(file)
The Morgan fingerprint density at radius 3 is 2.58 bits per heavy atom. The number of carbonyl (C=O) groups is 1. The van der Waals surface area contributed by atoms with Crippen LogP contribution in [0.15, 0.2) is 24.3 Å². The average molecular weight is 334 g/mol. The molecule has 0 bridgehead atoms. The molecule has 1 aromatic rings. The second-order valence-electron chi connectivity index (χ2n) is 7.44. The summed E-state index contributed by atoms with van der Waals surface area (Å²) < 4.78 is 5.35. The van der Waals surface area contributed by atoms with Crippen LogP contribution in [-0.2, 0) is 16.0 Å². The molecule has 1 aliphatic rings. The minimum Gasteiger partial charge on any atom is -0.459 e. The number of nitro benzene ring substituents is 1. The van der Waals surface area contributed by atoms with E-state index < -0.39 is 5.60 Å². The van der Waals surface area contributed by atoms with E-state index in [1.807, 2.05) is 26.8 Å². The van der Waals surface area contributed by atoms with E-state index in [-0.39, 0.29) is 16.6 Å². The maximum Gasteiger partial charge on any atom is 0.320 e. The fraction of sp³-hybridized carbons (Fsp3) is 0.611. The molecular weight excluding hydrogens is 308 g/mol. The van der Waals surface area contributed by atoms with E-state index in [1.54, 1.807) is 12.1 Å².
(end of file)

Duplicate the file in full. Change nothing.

The Morgan fingerprint density at radius 3 is 2.58 bits per heavy atom. The number of carbonyl (C=O) groups is 1. The van der Waals surface area contributed by atoms with Crippen LogP contribution in [0.15, 0.2) is 24.3 Å². The average molecular weight is 334 g/mol. The molecule has 0 bridgehead atoms. The molecule has 1 aromatic rings. The second-order valence-electron chi connectivity index (χ2n) is 7.44. The summed E-state index contributed by atoms with van der Waals surface area (Å²) < 4.78 is 5.35. The van der Waals surface area contributed by atoms with Crippen LogP contribution in [-0.2, 0) is 16.0 Å². The molecule has 1 aliphatic rings. The minimum Gasteiger partial charge on any atom is -0.459 e. The number of nitro benzene ring substituents is 1. The van der Waals surface area contributed by atoms with E-state index < -0.39 is 5.60 Å². The van der Waals surface area contributed by atoms with E-state index in [1.807, 2.05) is 26.8 Å². The van der Waals surface area contributed by atoms with E-state index in [-0.39, 0.29) is 16.6 Å². The maximum Gasteiger partial charge on any atom is 0.320 e. The fraction of sp³-hybridized carbons (Fsp3) is 0.611. The molecular weight excluding hydrogens is 308 g/mol. The van der Waals surface area contributed by atoms with E-state index in [1.54, 1.807) is 12.1 Å².